There was a lot of great energy. The cool part was that we had 11 riders, including me, and 10 different nationalities. It was a good bunch, a good group of guys, and it was nice to get to know them a little bit better. It was super organised, too. It's easier for a team to hold a camp in one location, for example in Calpe at a hotel where everything is arranged, and then let the riders do long rides from there. But this camp gave us the feeling of doing something different. We saw a lot of nice things, good stuff on the road, and it was nice to see that the guys paid attention to it all and talked about all the things we saw during the rides.
I then spent a week at home where it was super bad weather in the Netherlands, but I was able to catch up with friends and family. I didn't ride my bike for three days in a row as the weather wasn't great, and I also didn't feel like riding. I also knew that I was going to be at altitude again in Tenerife, where I am right now, and I needed nine days to focus on recovery.
Altitude training in Tenerife
I started training last week in what were my first long rides in Tenerife. It's a very popular place here, especially during the winter, because it's the only place to go where you know it will for sure be good weather. Almost the whole of the men's peloton is here.
There were also three other women riders here, but they left just as I arrived: one from Hitec and two from Virtu Cycling, so that was a bit sad, but usually I'm the only woman here, so it was good to see them, too.
The goal here is to train more. It's at altitude, but I just needed to escape the not-so-good weather in the Netherlands. I know that I have some work to do, and some hours to do on the bike. I like to train here, too, because it's always nice and sunny.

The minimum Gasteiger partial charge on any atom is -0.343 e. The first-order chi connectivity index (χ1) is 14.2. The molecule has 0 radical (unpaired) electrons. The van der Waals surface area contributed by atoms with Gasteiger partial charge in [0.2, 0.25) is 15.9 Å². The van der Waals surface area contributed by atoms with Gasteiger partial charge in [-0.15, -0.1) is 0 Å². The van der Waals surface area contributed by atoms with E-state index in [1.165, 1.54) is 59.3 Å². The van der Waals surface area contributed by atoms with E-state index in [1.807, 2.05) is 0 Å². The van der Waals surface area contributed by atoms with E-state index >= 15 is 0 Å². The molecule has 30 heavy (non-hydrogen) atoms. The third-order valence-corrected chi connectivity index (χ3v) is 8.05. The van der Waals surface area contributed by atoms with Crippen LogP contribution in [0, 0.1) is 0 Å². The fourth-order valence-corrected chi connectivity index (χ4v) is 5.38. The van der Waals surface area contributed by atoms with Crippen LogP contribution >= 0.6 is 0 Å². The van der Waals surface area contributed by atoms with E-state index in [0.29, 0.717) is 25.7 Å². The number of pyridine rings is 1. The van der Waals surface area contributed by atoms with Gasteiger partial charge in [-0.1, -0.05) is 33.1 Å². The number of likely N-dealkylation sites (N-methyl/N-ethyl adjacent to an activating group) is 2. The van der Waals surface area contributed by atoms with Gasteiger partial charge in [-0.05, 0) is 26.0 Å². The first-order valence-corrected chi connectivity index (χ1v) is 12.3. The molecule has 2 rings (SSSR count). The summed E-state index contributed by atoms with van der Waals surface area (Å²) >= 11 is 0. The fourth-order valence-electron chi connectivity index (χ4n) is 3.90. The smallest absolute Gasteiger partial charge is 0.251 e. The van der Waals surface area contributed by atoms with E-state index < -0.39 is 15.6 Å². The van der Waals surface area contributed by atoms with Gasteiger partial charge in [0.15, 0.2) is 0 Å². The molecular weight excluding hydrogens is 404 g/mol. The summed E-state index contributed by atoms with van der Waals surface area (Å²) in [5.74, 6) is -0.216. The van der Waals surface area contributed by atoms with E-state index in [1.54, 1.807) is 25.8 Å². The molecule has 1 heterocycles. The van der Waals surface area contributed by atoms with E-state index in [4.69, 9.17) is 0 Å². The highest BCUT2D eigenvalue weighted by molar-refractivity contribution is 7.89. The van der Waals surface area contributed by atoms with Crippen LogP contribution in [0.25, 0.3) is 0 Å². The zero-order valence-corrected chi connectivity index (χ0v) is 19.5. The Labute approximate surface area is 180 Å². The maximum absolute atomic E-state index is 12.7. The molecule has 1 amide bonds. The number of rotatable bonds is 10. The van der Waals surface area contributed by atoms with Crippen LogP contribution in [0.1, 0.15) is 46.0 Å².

I can join the guys, too, although because I'm not so fit this time, it's a bit hard, but at least I can start the rides with them. We always have to climb for two hours, or so – about 45km – back up the volcano to get back to the hotel, which is at an altitude of 2,100 metres. So today I just went to sea level and then climbed back for two-and-half hours to the hotel. That also requires mental training!
Annemiek van Vleuten (Mitchelton-Scott) astounded the cycling world during the 2018 season, winning a second consecutive world title in the individual time trial and securing top honours in the overall standings of both the Women's WorldTour and the UCI World Ranking – making her the number one rider in the world. You can visit her website here.
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Annemiek van Vleuten (Movistar Team Women) is a two-time winner of the Giro d'Italia Donne, a two-time winner of the individual time trial at the World Championships, both in 2017 and 2018, and winner of the road race title at the World Championships in 2019. You can visit her website here.